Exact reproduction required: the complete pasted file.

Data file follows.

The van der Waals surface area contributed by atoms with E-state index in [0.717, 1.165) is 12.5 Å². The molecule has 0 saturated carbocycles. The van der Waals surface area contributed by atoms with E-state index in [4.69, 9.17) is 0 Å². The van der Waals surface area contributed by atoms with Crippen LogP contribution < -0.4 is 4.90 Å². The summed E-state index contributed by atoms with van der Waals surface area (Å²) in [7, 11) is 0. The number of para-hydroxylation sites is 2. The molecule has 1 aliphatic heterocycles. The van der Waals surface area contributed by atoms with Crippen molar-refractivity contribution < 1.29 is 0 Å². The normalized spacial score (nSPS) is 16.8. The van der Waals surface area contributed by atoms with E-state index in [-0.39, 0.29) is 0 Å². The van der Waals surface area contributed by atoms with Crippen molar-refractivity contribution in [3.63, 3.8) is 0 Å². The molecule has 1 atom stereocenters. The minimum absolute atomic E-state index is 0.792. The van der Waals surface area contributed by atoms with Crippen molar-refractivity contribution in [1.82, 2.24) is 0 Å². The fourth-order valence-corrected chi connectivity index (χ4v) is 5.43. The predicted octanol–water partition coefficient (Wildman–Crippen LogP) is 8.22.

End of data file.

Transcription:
The van der Waals surface area contributed by atoms with E-state index in [0.717, 1.165) is 12.5 Å². The molecule has 0 saturated carbocycles. The van der Waals surface area contributed by atoms with E-state index in [4.69, 9.17) is 0 Å². The van der Waals surface area contributed by atoms with Crippen LogP contribution < -0.4 is 4.90 Å². The summed E-state index contributed by atoms with van der Waals surface area (Å²) in [7, 11) is 0. The number of para-hydroxylation sites is 2. The molecule has 1 aliphatic heterocycles. The van der Waals surface area contributed by atoms with Crippen molar-refractivity contribution < 1.29 is 0 Å². The normalized spacial score (nSPS) is 16.8. The van der Waals surface area contributed by atoms with E-state index in [-0.39, 0.29) is 0 Å². The van der Waals surface area contributed by atoms with Crippen molar-refractivity contribution in [3.63, 3.8) is 0 Å². The molecule has 1 atom stereocenters. The minimum absolute atomic E-state index is 0.792. The van der Waals surface area contributed by atoms with Crippen molar-refractivity contribution in [1.82, 2.24) is 0 Å². The fourth-order valence-corrected chi connectivity index (χ4v) is 5.43. The predicted octanol–water partition coefficient (Wildman–Crippen LogP) is 8.22.